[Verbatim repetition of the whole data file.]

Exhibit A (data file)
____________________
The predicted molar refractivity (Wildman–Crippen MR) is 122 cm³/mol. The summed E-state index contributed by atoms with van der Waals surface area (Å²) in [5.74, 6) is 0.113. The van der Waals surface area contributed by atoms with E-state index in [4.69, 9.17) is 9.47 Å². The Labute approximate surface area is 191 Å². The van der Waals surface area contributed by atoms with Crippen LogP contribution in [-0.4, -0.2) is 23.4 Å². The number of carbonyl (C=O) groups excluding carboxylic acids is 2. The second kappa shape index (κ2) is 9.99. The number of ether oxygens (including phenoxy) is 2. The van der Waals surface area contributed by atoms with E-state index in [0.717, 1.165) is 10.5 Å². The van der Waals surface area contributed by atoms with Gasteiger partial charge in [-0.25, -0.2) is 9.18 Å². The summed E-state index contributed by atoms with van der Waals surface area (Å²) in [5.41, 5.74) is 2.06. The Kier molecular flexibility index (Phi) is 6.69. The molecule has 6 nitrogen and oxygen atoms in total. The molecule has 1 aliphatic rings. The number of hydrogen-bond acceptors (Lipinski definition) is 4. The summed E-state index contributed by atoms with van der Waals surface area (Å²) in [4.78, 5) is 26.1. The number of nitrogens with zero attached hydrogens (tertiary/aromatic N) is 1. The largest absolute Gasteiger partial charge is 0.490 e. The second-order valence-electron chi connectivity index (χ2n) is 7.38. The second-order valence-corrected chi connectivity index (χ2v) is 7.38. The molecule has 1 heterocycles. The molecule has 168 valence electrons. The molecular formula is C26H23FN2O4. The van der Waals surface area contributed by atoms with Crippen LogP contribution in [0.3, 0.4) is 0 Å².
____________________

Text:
The predicted molar refractivity (Wildman–Crippen MR) is 122 cm³/mol. The summed E-state index contributed by atoms with van der Waals surface area (Å²) in [5.74, 6) is 0.113. The van der Waals surface area contributed by atoms with E-state index in [4.69, 9.17) is 9.47 Å². The Labute approximate surface area is 191 Å². The van der Waals surface area contributed by atoms with Crippen LogP contribution in [-0.4, -0.2) is 23.4 Å². The number of carbonyl (C=O) groups excluding carboxylic acids is 2. The second kappa shape index (κ2) is 9.99. The number of ether oxygens (including phenoxy) is 2. The van der Waals surface area contributed by atoms with E-state index in [0.717, 1.165) is 10.5 Å². The van der Waals surface area contributed by atoms with Gasteiger partial charge in [-0.25, -0.2) is 9.18 Å². The summed E-state index contributed by atoms with van der Waals surface area (Å²) in [5.41, 5.74) is 2.06. The Kier molecular flexibility index (Phi) is 6.69. The molecule has 6 nitrogen and oxygen atoms in total. The molecule has 1 aliphatic rings. The number of hydrogen-bond acceptors (Lipinski definition) is 4. The summed E-state index contributed by atoms with van der Waals surface area (Å²) in [4.78, 5) is 26.1. The number of nitrogens with zero attached hydrogens (tertiary/aromatic N) is 1. The largest absolute Gasteiger partial charge is 0.490 e. The second-order valence-electron chi connectivity index (χ2n) is 7.38. The second-order valence-corrected chi connectivity index (χ2v) is 7.38. The molecule has 1 heterocycles. The molecule has 168 valence electrons. The molecular formula is C26H23FN2O4. The van der Waals surface area contributed by atoms with Crippen LogP contribution in [0.3, 0.4) is 0 Å².